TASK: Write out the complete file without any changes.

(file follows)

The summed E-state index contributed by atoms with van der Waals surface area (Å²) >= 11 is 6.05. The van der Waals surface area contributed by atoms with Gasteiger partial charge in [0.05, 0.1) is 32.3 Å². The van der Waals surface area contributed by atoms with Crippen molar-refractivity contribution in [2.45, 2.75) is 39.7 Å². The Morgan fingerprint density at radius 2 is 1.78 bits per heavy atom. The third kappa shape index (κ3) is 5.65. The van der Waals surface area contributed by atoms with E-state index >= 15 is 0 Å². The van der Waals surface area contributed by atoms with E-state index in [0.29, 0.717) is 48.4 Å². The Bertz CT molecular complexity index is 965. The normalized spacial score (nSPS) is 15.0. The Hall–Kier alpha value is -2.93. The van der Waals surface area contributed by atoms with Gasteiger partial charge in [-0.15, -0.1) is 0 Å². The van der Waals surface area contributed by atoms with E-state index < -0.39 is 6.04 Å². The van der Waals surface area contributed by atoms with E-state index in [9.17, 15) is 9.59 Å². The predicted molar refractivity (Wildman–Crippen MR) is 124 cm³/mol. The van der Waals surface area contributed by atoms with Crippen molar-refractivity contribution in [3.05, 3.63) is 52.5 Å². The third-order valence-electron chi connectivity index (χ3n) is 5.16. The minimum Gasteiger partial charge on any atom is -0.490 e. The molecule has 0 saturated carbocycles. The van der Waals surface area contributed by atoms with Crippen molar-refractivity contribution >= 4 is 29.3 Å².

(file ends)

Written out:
The summed E-state index contributed by atoms with van der Waals surface area (Å²) >= 11 is 6.05. The van der Waals surface area contributed by atoms with Gasteiger partial charge in [0.05, 0.1) is 32.3 Å². The van der Waals surface area contributed by atoms with Crippen molar-refractivity contribution in [2.45, 2.75) is 39.7 Å². The Morgan fingerprint density at radius 2 is 1.78 bits per heavy atom. The third kappa shape index (κ3) is 5.65. The van der Waals surface area contributed by atoms with E-state index >= 15 is 0 Å². The van der Waals surface area contributed by atoms with E-state index in [0.29, 0.717) is 48.4 Å². The Bertz CT molecular complexity index is 965. The normalized spacial score (nSPS) is 15.0. The Hall–Kier alpha value is -2.93. The van der Waals surface area contributed by atoms with Gasteiger partial charge in [-0.15, -0.1) is 0 Å². The van der Waals surface area contributed by atoms with E-state index < -0.39 is 6.04 Å². The van der Waals surface area contributed by atoms with E-state index in [9.17, 15) is 9.59 Å². The predicted molar refractivity (Wildman–Crippen MR) is 124 cm³/mol. The van der Waals surface area contributed by atoms with Crippen molar-refractivity contribution in [3.05, 3.63) is 52.5 Å². The third-order valence-electron chi connectivity index (χ3n) is 5.16. The minimum Gasteiger partial charge on any atom is -0.490 e. The molecule has 0 saturated carbocycles. The van der Waals surface area contributed by atoms with Crippen molar-refractivity contribution >= 4 is 29.3 Å².